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Link to an image of this page  Link to an image of this page  [N6v p204]

Fidei symbolum.

The symbol of good faith

XCV.

Stet depictus Honor tyrio velatus amictu,
Eiusque iungat nuda dextram Veritas.
Sitque Amor in medio castus,[1] cui tempora circum
Rosa it, Diones pulchrior Cupidine.[2]
Constituunt haec signa fidem, reverentia Honoris
Quam fovet, alit Amor, parturitque Veritas.

Let Honour stand depicted, clothed in a garment of Tyrian purple, and let naked Truth hold his right hand. Between them, let chaste Love be represented, his brow garlanded with roses, but fairer than Cupid, Dione’s boy. These images constitute good faith, which the reverence due to Honour fosters, Love feeds, Truth brings to birth.

Link to an image of this page  Link to an image of this page  [N7r p205]

La divise de foy.

XCV.

Honneur descarlate vestu,
Touchant en main a Verité,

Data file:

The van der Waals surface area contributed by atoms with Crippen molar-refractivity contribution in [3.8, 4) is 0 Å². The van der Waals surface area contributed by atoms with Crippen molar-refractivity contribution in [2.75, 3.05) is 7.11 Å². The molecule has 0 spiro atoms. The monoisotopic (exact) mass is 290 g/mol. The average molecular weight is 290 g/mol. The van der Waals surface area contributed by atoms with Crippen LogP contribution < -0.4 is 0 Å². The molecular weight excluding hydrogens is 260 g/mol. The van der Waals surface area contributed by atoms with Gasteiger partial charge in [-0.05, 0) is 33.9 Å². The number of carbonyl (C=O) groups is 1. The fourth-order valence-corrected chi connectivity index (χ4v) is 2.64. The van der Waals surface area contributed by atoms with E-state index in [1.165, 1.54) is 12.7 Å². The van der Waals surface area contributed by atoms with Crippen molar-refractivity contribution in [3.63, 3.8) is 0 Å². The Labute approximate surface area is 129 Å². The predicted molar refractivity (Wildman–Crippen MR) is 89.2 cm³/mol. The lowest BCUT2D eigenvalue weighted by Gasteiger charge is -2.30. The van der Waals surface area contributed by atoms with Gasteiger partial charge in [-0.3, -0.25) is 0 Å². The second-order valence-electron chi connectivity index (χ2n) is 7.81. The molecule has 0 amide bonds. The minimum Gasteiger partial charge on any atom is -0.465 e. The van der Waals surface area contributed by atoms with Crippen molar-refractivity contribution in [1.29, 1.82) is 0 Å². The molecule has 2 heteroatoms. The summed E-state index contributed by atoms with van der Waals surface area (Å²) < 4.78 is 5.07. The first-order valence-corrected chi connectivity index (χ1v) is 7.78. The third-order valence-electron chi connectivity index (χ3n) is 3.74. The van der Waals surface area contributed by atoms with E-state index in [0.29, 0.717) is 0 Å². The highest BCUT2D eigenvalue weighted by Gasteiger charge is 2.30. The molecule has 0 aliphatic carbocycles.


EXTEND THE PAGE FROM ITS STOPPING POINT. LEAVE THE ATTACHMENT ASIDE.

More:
Entre eulx deux amour de vertu,
Qui a l’art de Venus quicté.
L’histoire est de fidelité,
Estant par vray dire produicte,
D’amour nourrie en purité,
Et soubz crainte d’honneur conduicte.

Notes:

1.  Amor...castus, ‘chaste love’ (Anteros), for which see [A42a072] and [A42a081].

2.  ‘Dione’s boy’. Strictly Dione was the mother of Venus, but was often identified in poetry with Venus herself, the mother of Cupid.


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Link to an image of this page  Link to an image of this page  [E8v]

EI QUI SEMEL SUA PRO-
degerit, aliena credi non
oportere.

Others’ property should not be entrusted to a person who has once squandered his own

Cholchidos in gremio nidum quid congeris? eheu
Nescia cur pullos tam male credis avis.
Dira parens Medaea suos saevissima natos
Perdidit, & speras parcat ut illa tuis.[1]

Why do you build your nest in the bosom of the woman from Colchis? Alas, ignorant bird, why do you entrust your nestlings so mistakenly? That frightful mother, Medea, in her savagery slew her own children. Do you expect her to spare yours?

Notes:

1.  This is based on Anthologia graeca 9.346, a much-translated epigram, on the subject of a swallow that built her nest on a representation of Medea. Colchidos, ‘of the woman from Colchis’, refers to Medea, from Colchis on the Black Sea, who slew her children by Jason, leader of the Argonauts, to avenge his unfaithfulness. See further [A34a034].


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